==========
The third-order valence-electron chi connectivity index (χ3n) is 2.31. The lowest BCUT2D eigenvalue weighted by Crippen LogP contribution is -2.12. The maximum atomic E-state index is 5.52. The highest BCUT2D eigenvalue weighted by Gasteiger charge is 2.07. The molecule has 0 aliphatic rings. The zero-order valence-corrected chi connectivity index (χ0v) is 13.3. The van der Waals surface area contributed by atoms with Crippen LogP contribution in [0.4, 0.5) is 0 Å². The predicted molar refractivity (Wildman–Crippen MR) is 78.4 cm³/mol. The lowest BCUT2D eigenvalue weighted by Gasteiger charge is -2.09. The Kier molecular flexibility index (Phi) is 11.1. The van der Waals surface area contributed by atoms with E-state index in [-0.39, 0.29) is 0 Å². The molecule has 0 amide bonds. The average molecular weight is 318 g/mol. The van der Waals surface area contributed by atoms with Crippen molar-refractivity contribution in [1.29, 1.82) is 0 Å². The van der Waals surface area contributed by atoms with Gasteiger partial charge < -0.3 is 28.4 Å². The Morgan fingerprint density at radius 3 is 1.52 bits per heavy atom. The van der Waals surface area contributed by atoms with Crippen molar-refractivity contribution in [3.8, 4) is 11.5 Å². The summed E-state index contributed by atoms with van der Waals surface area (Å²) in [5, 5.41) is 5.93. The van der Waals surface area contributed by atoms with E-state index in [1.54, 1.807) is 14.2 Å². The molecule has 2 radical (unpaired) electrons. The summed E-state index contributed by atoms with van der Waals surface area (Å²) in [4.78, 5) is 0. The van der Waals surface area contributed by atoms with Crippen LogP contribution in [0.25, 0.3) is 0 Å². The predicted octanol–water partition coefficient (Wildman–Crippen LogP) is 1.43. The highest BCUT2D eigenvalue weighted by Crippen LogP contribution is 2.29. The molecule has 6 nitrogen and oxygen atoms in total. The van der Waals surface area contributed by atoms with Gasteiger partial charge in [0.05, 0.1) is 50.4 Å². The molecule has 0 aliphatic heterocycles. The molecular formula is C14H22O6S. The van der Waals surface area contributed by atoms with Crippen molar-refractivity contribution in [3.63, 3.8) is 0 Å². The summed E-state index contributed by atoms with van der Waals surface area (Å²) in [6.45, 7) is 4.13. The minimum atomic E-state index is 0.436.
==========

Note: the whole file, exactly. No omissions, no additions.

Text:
The third-order valence-electron chi connectivity index (χ3n) is 2.31. The lowest BCUT2D eigenvalue weighted by Crippen LogP contribution is -2.12. The maximum atomic E-state index is 5.52. The highest BCUT2D eigenvalue weighted by Gasteiger charge is 2.07. The molecule has 0 aliphatic rings. The zero-order valence-corrected chi connectivity index (χ0v) is 13.3. The van der Waals surface area contributed by atoms with Crippen LogP contribution in [0.4, 0.5) is 0 Å². The predicted molar refractivity (Wildman–Crippen MR) is 78.4 cm³/mol. The lowest BCUT2D eigenvalue weighted by Gasteiger charge is -2.09. The Kier molecular flexibility index (Phi) is 11.1. The van der Waals surface area contributed by atoms with E-state index in [-0.39, 0.29) is 0 Å². The molecule has 0 amide bonds. The average molecular weight is 318 g/mol. The van der Waals surface area contributed by atoms with Crippen molar-refractivity contribution in [1.29, 1.82) is 0 Å². The van der Waals surface area contributed by atoms with Gasteiger partial charge < -0.3 is 28.4 Å². The Morgan fingerprint density at radius 3 is 1.52 bits per heavy atom. The van der Waals surface area contributed by atoms with Crippen molar-refractivity contribution in [3.8, 4) is 11.5 Å². The summed E-state index contributed by atoms with van der Waals surface area (Å²) in [5, 5.41) is 5.93. The van der Waals surface area contributed by atoms with E-state index in [1.54, 1.807) is 14.2 Å². The molecule has 2 radical (unpaired) electrons. The summed E-state index contributed by atoms with van der Waals surface area (Å²) in [4.78, 5) is 0. The van der Waals surface area contributed by atoms with Crippen LogP contribution in [0.25, 0.3) is 0 Å². The predicted octanol–water partition coefficient (Wildman–Crippen LogP) is 1.43. The highest BCUT2D eigenvalue weighted by Crippen LogP contribution is 2.29. The molecule has 6 nitrogen and oxygen atoms in total. The van der Waals surface area contributed by atoms with Gasteiger partial charge in [0.05, 0.1) is 50.4 Å². The molecule has 0 aliphatic heterocycles. The molecular formula is C14H22O6S. The van der Waals surface area contributed by atoms with Crippen molar-refractivity contribution in [3.63, 3.8) is 0 Å². The summed E-state index contributed by atoms with van der Waals surface area (Å²) in [6.45, 7) is 4.13. The minimum atomic E-state index is 0.436.